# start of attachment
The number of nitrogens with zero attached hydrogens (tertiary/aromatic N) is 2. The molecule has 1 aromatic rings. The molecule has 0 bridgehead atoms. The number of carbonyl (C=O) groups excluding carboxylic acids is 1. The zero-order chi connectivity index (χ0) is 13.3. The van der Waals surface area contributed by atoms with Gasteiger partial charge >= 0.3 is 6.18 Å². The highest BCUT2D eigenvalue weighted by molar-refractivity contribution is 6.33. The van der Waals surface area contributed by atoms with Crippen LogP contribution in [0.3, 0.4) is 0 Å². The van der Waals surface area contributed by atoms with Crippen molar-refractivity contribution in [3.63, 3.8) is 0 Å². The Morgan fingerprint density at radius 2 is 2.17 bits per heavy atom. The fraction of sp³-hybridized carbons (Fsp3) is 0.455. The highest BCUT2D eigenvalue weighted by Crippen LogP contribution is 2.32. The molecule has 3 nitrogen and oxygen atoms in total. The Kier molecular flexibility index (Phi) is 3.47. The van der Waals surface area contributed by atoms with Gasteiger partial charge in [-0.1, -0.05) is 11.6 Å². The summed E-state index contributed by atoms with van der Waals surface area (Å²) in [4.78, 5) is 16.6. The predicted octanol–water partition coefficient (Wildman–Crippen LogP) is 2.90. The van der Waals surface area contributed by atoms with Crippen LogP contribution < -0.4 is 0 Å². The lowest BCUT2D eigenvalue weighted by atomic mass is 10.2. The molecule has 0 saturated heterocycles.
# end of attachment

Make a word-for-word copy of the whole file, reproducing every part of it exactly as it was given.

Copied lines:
The number of nitrogens with zero attached hydrogens (tertiary/aromatic N) is 2. The molecule has 1 aromatic rings. The molecule has 0 bridgehead atoms. The number of carbonyl (C=O) groups excluding carboxylic acids is 1. The zero-order chi connectivity index (χ0) is 13.3. The van der Waals surface area contributed by atoms with Gasteiger partial charge >= 0.3 is 6.18 Å². The highest BCUT2D eigenvalue weighted by molar-refractivity contribution is 6.33. The van der Waals surface area contributed by atoms with Crippen LogP contribution in [0.3, 0.4) is 0 Å². The van der Waals surface area contributed by atoms with Crippen molar-refractivity contribution in [3.63, 3.8) is 0 Å². The Morgan fingerprint density at radius 2 is 2.17 bits per heavy atom. The fraction of sp³-hybridized carbons (Fsp3) is 0.455. The highest BCUT2D eigenvalue weighted by Crippen LogP contribution is 2.32. The molecule has 3 nitrogen and oxygen atoms in total. The Kier molecular flexibility index (Phi) is 3.47. The van der Waals surface area contributed by atoms with Gasteiger partial charge in [-0.1, -0.05) is 11.6 Å². The summed E-state index contributed by atoms with van der Waals surface area (Å²) in [4.78, 5) is 16.6. The predicted octanol–water partition coefficient (Wildman–Crippen LogP) is 2.90. The van der Waals surface area contributed by atoms with Crippen LogP contribution < -0.4 is 0 Å². The lowest BCUT2D eigenvalue weighted by atomic mass is 10.2. The molecule has 0 saturated heterocycles.